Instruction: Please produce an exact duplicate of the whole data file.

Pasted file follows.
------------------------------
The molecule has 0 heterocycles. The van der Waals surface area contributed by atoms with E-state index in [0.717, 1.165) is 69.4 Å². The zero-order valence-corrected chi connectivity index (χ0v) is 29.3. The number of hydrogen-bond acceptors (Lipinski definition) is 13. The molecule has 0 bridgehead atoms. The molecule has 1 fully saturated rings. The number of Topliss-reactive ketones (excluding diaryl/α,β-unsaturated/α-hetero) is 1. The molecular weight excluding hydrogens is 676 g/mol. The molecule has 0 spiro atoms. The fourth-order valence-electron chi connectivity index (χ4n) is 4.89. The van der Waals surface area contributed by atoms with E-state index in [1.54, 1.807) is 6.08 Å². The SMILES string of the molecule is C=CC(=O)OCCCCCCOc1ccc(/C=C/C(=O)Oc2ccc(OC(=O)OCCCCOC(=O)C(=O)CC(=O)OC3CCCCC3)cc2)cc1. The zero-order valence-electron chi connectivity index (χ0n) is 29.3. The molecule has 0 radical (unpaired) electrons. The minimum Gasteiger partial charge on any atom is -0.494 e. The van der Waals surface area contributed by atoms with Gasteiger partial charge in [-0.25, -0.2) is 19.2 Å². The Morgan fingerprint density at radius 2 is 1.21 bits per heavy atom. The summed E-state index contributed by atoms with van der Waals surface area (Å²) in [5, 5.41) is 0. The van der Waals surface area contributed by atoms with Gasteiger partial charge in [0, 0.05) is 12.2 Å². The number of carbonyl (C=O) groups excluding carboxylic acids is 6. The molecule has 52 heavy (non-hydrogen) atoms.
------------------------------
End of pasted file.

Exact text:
The molecule has 0 heterocycles. The van der Waals surface area contributed by atoms with E-state index in [0.717, 1.165) is 69.4 Å². The zero-order valence-corrected chi connectivity index (χ0v) is 29.3. The number of hydrogen-bond acceptors (Lipinski definition) is 13. The molecule has 0 bridgehead atoms. The molecule has 1 fully saturated rings. The number of Topliss-reactive ketones (excluding diaryl/α,β-unsaturated/α-hetero) is 1. The molecular weight excluding hydrogens is 676 g/mol. The molecule has 0 spiro atoms. The fourth-order valence-electron chi connectivity index (χ4n) is 4.89. The van der Waals surface area contributed by atoms with E-state index in [1.54, 1.807) is 6.08 Å². The SMILES string of the molecule is C=CC(=O)OCCCCCCOc1ccc(/C=C/C(=O)Oc2ccc(OC(=O)OCCCCOC(=O)C(=O)CC(=O)OC3CCCCC3)cc2)cc1. The zero-order valence-electron chi connectivity index (χ0n) is 29.3. The molecule has 0 radical (unpaired) electrons. The minimum Gasteiger partial charge on any atom is -0.494 e. The van der Waals surface area contributed by atoms with Gasteiger partial charge in [-0.25, -0.2) is 19.2 Å². The Morgan fingerprint density at radius 2 is 1.21 bits per heavy atom. The summed E-state index contributed by atoms with van der Waals surface area (Å²) in [5, 5.41) is 0. The van der Waals surface area contributed by atoms with Gasteiger partial charge in [0, 0.05) is 12.2 Å². The number of carbonyl (C=O) groups excluding carboxylic acids is 6. The molecule has 52 heavy (non-hydrogen) atoms.